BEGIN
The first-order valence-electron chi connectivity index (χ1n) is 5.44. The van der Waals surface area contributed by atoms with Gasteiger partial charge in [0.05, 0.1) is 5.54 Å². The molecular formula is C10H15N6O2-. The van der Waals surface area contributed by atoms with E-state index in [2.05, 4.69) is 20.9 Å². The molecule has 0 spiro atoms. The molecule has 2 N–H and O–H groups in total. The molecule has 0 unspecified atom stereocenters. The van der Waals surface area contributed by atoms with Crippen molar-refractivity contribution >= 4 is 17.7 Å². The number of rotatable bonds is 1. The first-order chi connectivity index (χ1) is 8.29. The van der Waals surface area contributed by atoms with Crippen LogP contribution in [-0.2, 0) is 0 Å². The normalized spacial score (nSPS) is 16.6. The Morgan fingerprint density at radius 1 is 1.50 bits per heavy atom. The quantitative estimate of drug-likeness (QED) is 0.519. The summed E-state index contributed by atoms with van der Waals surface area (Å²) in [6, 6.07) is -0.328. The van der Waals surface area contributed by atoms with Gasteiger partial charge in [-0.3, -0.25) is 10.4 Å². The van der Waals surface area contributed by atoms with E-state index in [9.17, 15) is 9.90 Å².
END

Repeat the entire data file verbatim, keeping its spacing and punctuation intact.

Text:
The first-order valence-electron chi connectivity index (χ1n) is 5.44. The van der Waals surface area contributed by atoms with Gasteiger partial charge in [0.05, 0.1) is 5.54 Å². The molecular formula is C10H15N6O2-. The van der Waals surface area contributed by atoms with E-state index in [2.05, 4.69) is 20.9 Å². The molecule has 0 spiro atoms. The molecule has 2 N–H and O–H groups in total. The molecule has 0 unspecified atom stereocenters. The van der Waals surface area contributed by atoms with Crippen molar-refractivity contribution >= 4 is 17.7 Å². The number of rotatable bonds is 1. The first-order chi connectivity index (χ1) is 8.29. The van der Waals surface area contributed by atoms with Crippen LogP contribution in [-0.2, 0) is 0 Å². The normalized spacial score (nSPS) is 16.6. The Morgan fingerprint density at radius 1 is 1.50 bits per heavy atom. The quantitative estimate of drug-likeness (QED) is 0.519. The summed E-state index contributed by atoms with van der Waals surface area (Å²) in [6, 6.07) is -0.328. The van der Waals surface area contributed by atoms with Gasteiger partial charge in [-0.3, -0.25) is 10.4 Å². The van der Waals surface area contributed by atoms with E-state index in [9.17, 15) is 9.90 Å².